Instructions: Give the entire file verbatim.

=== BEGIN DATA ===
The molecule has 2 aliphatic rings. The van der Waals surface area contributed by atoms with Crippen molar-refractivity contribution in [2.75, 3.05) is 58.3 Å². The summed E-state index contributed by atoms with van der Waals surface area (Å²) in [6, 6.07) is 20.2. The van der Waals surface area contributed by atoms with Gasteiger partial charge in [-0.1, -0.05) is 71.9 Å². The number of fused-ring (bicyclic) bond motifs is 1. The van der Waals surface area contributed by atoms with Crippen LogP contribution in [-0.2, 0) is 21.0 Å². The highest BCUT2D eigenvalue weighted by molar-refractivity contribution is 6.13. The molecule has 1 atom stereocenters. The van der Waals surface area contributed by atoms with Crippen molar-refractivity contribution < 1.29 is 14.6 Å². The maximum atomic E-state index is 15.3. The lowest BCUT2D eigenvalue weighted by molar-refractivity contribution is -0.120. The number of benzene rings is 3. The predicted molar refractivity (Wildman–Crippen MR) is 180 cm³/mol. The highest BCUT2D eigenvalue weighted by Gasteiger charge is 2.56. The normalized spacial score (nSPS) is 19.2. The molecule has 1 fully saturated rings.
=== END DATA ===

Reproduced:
The molecule has 2 aliphatic rings. The van der Waals surface area contributed by atoms with Crippen molar-refractivity contribution in [2.75, 3.05) is 58.3 Å². The summed E-state index contributed by atoms with van der Waals surface area (Å²) in [6, 6.07) is 20.2. The van der Waals surface area contributed by atoms with Gasteiger partial charge in [-0.1, -0.05) is 71.9 Å². The number of fused-ring (bicyclic) bond motifs is 1. The van der Waals surface area contributed by atoms with Crippen LogP contribution in [-0.2, 0) is 21.0 Å². The highest BCUT2D eigenvalue weighted by molar-refractivity contribution is 6.13. The molecule has 1 atom stereocenters. The van der Waals surface area contributed by atoms with Crippen molar-refractivity contribution < 1.29 is 14.6 Å². The maximum atomic E-state index is 15.3. The lowest BCUT2D eigenvalue weighted by molar-refractivity contribution is -0.120. The number of benzene rings is 3. The predicted molar refractivity (Wildman–Crippen MR) is 180 cm³/mol. The highest BCUT2D eigenvalue weighted by Gasteiger charge is 2.56. The normalized spacial score (nSPS) is 19.2. The molecule has 1 fully saturated rings.